Lawsuits alledges Sheriff fired deputies to cover up “illicit affair” www.privateofficer.com
Then last month, after a rash of firings, we started looking a little closer at why those deputies lost their jobs and if the email had anything to do with it. A lawsuit filed with the county attorney alleges just that.
Former Lt. Mike Hall, a 21-year veteran of the Darlington County Sheriff’s Office, got a knock at his door just before midnight on June 12 from sheriff’s office Capt. John McLeod.
McLeod, surrounded by four other deputies, had bad news for Hall in the form of a letter of termination.
“He fired me for the sheriff right there on my deck,” Hall said.
The letter offered no explanation, simply that Sheriff Byrd didn’t need Hall’s services anymore. Now, more than 5 weeks later, it’s still a mystery as to why he lost his job.
“All I can say is I would have to look him in the eye and ask him why,” Hall said. “What did I do?”
Hall says he wasn’t ready to leave the sheriff’s office.
We were there as the sheriff’s commanders took inventory of the fired deputies’ cars, guns, and equipment.
Byrd took to the media to explain why he fired the deputies. First, he said they were misusing county computers, then he said they were campaigning on the clock. He also told a Myrtle Beach TV station that the deputies were “going through some of the offices, printing out reports and things that they should not have been and different things like that.”
Hall says both those statements are untrue.
“I can’t speak for the other guys, that’s their business, but no, not with me,” Hall said.
Hall thinks the email we obtained through a source 3 months ago might explain why he lost his job.
The email appears to be from Sheriff Byrd’s Gmail account to Kristan Jeffords, his assistant at the sheriff’s office.
It reads, “I stand here tonight longing for your touch. I can’t have you and I can’t live without you. Our day will come. I want you. I need you. I love you. Signed, Wayne.”
The email surfaced 2 months before we ever met Mike Hall. Hall says he had nothing to do with it in the first place.
“It’s none of my business what he did. I could care less, and people have talked about it. Most of the department has talked about it,” Hall said. “Why is he singling me out? Do I feel like that’s why I got fired? Yeah, I sure do. Exactly why.”
Hall hired Columbia attorney and state Rep. James Smith to clear his name, and to help save his law enforcement career.
“The effort to terminate some of these individuals was essentially an effort to create a false — what is a false story — a story to explain away the email. Well, the fact is he can’t do that. The email is pretty hard evidence of what has been going on,” Smith said.
Smith filed a lawsuit last week, and we were there as a process server delivered it to the sheriff. The suit says Byrd fired Hall and the other deputies in an effort to keep an “illicit affair” a secret.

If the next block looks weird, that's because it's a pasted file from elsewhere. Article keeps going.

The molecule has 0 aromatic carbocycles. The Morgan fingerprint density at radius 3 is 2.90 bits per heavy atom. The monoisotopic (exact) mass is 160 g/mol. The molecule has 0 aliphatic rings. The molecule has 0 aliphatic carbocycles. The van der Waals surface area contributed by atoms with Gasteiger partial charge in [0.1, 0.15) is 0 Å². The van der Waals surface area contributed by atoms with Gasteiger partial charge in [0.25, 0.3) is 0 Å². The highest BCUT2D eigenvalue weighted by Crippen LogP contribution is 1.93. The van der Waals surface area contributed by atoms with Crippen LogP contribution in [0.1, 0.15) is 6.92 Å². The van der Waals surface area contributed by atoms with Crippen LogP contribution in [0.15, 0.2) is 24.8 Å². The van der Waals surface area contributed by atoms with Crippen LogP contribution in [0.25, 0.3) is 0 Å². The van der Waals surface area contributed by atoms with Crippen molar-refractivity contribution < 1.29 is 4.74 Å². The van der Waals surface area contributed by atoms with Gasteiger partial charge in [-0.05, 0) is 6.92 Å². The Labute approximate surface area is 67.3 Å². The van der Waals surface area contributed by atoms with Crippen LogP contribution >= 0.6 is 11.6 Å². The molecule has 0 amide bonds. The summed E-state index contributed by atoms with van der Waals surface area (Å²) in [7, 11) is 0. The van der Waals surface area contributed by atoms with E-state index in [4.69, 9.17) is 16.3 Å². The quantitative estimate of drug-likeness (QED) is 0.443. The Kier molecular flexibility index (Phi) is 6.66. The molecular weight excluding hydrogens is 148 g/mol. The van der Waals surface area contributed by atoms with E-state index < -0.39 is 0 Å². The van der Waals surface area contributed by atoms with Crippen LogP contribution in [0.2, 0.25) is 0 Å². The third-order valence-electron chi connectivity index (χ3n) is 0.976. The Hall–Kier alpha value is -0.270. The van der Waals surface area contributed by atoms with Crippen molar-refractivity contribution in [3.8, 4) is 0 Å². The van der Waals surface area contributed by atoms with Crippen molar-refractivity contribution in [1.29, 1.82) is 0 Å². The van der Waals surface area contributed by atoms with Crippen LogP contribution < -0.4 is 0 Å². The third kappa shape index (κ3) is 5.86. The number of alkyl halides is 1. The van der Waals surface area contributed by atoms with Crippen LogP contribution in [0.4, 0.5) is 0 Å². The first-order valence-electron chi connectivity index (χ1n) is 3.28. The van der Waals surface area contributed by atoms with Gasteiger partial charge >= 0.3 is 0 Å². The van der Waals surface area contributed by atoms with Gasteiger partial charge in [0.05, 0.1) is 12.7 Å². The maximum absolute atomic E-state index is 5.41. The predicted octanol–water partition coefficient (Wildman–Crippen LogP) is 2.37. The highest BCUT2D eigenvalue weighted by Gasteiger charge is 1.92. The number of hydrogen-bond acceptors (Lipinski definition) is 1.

“We have evidence and evidence has come forward since bringing this case that shows, specifically, an illicit affair between the sheriff and someone else,” Smith said.
“He was the scapegoat. He was the way to sort of, somehow place blame for what was actually going on,” Smith said.
Because Sheriff Byrd does county business with his Gmail account, we filed a Freedom of Information request to see those emails. We also filed a request for Kristan Jeffords’ county email account.
The sheriff handed us a disk with some of his emails from his official county account, but that wasn’t what we requested. The sheriff has refused to talk with us about why we haven’t been able to see the records.
Kristen Jeffords works as a records tech for Byrd. We uncovered a budget request in which Byrd planned to give Jeffords the highest raise in the department at $9,700. In contrast, another records tech, Edith Williams, who has nearly 30 years of service at the sheriff’s office, was set to get the standard increase of $576.
Then, four days after we filed an open records request for the Byrd emails, Jeffords started training to become a deputy at the state’s police academy.
We went to Byrd several times to get him to explain the emails and the pay raise. He showed no interest in talking with us and our messages were not returned.
“I want my name cleared,” Hall said.
Meanwhile, Hall is trying to figure out how he’s going to start over professionally.
“I’m not saying nothing bad about the man. I wish him no bad luck. None, whatsoever. I wish him the best. If he can lay his head on his pillow at night and sleep knowing he’s done this to me, God bless him,” Hall said.
Sheriff Byrd has 30 days to respond to the lawsuit, which is currently sitting in the county attorney’s office.
Hall’s attorney plans to issue subpoenas to Google for the sheriff’s emails, as well as Kristan Jeffords’ personal Yahoo email account.
Hall is scheduled for a grievance hearing Friday. We’ll let you know how that turns out.